Beach holidays, the letter S and phrasal verbs
Hi Lito (and everyone else!)
I really enjoyed reading your first post and seeing those beautiful pictures of your country. I have never been to the Phillipines but it's definitely on my list.
I find it especially interesting that in Boracay international and local tourists enjoy the beaches side by side. Do these two groups of people always get on together?
It reminds me of a holiday I went on a few years ago to Thailand. One day, I spent the whole afternoon swimming in the beautiful waters and sunning myself with the other tourists. Time seemed to slow down as the afternoon stretched into evening. The sun began to set beautifully.
Sorry, no holiday images from Thailand. Just a coconut.
After a while, I realised I was the only person on the beach; all the other tourists had gone off to bars and restaurants.
But suddenly, a large group of local people arrived on the beach. I recognised some of them as
workers from my hotel. They waded into the water fully dressed. Some of them were using coconuts as floats, something I had never seen before. The air was filled with peals of laughter as they started splashing about and throwing the coconuts to one another.
Some places are a joy to visit but even better to live in.
I'm really looking forward to your next post, Lito.
Lito, I think you employed some beautiful language in your piece. I like the way you described the restaurants' food as 'mouth-watering'. This means the same as delicious but it's a more interesting, evocative word. It's so important, when you're learning a language, to try and use new words. Some learners are too loyal to the words they already know (words like 'delicious') so they never move from using the language in an efficient way to using it an expressive way.
Not only Filipinos are spending holidays in that place, it is also sprayed with people from west countries.
It might be better to say:
It's not just Filipinos that spend holidays here; it is sprinkled with people from the west too.
Try to be a little careful with verb conjugation. In particular, ask yourself whether the verb you are using needs an S or not. For regular verbs in English, you only need to add an S in the third person (i.e. for he, she and it).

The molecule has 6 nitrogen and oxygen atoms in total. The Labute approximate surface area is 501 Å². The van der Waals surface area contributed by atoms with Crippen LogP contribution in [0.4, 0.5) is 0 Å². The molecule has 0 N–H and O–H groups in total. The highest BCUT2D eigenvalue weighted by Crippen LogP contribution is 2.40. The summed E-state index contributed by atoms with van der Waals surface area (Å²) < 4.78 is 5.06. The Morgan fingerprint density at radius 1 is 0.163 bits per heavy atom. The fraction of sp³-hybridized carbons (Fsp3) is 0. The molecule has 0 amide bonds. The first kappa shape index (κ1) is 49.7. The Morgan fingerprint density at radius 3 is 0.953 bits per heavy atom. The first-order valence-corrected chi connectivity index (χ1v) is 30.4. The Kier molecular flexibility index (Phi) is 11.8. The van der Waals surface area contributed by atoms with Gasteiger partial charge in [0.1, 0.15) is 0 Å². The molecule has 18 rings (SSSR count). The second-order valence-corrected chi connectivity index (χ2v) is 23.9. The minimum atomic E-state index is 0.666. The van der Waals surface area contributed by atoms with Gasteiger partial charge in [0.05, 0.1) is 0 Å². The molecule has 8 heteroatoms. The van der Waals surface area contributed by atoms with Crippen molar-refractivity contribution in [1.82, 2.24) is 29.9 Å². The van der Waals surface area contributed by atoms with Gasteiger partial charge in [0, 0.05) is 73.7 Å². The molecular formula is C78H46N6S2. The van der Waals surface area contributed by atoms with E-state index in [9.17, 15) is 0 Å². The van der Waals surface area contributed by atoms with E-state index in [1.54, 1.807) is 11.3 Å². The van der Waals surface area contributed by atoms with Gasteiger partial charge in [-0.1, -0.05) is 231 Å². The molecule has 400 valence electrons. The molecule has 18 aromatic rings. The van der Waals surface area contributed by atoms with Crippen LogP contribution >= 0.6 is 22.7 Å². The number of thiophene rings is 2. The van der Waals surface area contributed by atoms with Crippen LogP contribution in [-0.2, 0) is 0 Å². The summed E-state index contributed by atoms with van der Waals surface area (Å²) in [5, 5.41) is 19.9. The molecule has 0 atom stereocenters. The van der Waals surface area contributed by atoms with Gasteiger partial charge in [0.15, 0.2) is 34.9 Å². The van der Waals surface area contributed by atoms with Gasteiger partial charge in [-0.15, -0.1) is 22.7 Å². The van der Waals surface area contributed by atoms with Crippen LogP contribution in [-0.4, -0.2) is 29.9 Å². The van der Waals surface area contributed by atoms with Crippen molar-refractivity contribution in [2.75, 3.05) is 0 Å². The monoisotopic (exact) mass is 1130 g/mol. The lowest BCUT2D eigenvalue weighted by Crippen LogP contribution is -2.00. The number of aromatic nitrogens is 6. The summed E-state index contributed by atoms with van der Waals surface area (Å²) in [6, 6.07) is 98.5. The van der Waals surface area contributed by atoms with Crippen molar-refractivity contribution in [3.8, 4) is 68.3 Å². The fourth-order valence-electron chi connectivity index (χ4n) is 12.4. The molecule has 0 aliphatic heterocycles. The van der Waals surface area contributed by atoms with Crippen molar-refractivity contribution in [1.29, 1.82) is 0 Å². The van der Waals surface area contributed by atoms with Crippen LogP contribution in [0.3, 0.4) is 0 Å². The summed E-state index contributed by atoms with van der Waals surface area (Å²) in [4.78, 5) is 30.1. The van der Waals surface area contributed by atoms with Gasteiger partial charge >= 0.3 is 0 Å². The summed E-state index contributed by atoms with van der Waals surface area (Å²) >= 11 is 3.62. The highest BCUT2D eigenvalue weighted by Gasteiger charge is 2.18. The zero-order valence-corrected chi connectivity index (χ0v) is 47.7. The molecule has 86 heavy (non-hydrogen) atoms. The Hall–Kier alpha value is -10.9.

Are you getting stressed from the office work? needs to chill out? Wants to be away from the Bosses for a couple of weeks?
You don't need the S after 'need' or 'want' here because these questions are in the second person (you).
Restaurants that serves mouth watering western and asian foods
It should be 'serve' because restaurants is in the sixth person (they).
We would also normally say 'food' because this word is generally uncountable; we say 'How much food do you want?' not 'How many foods do you want?'
However, you can actually use the plural 'foods' in this sentence, as you have done. Does anyone know why? Some of you might also have noticed this unusual use of the plural in my passage above:
I spent the whole afternoon swimming in the beautiful waters.
If you look at my passage above, you'll notice I have used a few phrasal verbs.
Do these two groups of people always get on together?
...all the other tourists had gone off to bars and restaurants.
...they started splashing about and throwing the coconuts to one another.
Phrasal verbs are difficult to learn because there are so many of them! Also, they can have surprising meanings, sometimes even double meanings. However, it is extremely important to get a handle on these verbs if you want your English to sound more natural.
So, who would like to try making these four sentences sound much more natural, using phrasal verbs? You will find this site helpful.
1. I was reared by my parents.
2. When people criticise her, she should defend herself.
3. I'm starting to become ill.
4. I said goodbye to Alice at the airport.
There may be more than one correct answer for each sentence, but I'll give you four example answers next week.
- it's on my list - It's on my to-do list, i,e, I want to do it / go there
- to sun oneself - to sunbathe, to enjoy the sunshine
- to wade - to walk in water
- side by side - together, in harmony
- A float - something you can hold to help you keep on the surface in water ('to float' is also a verb)
- peals of laughter - we can talk about a 'peal of bells,' which is the noise ringing bells make. Laughter can have a similar, happy sound.
- Evocative - bringing to mind an image, feeling or memory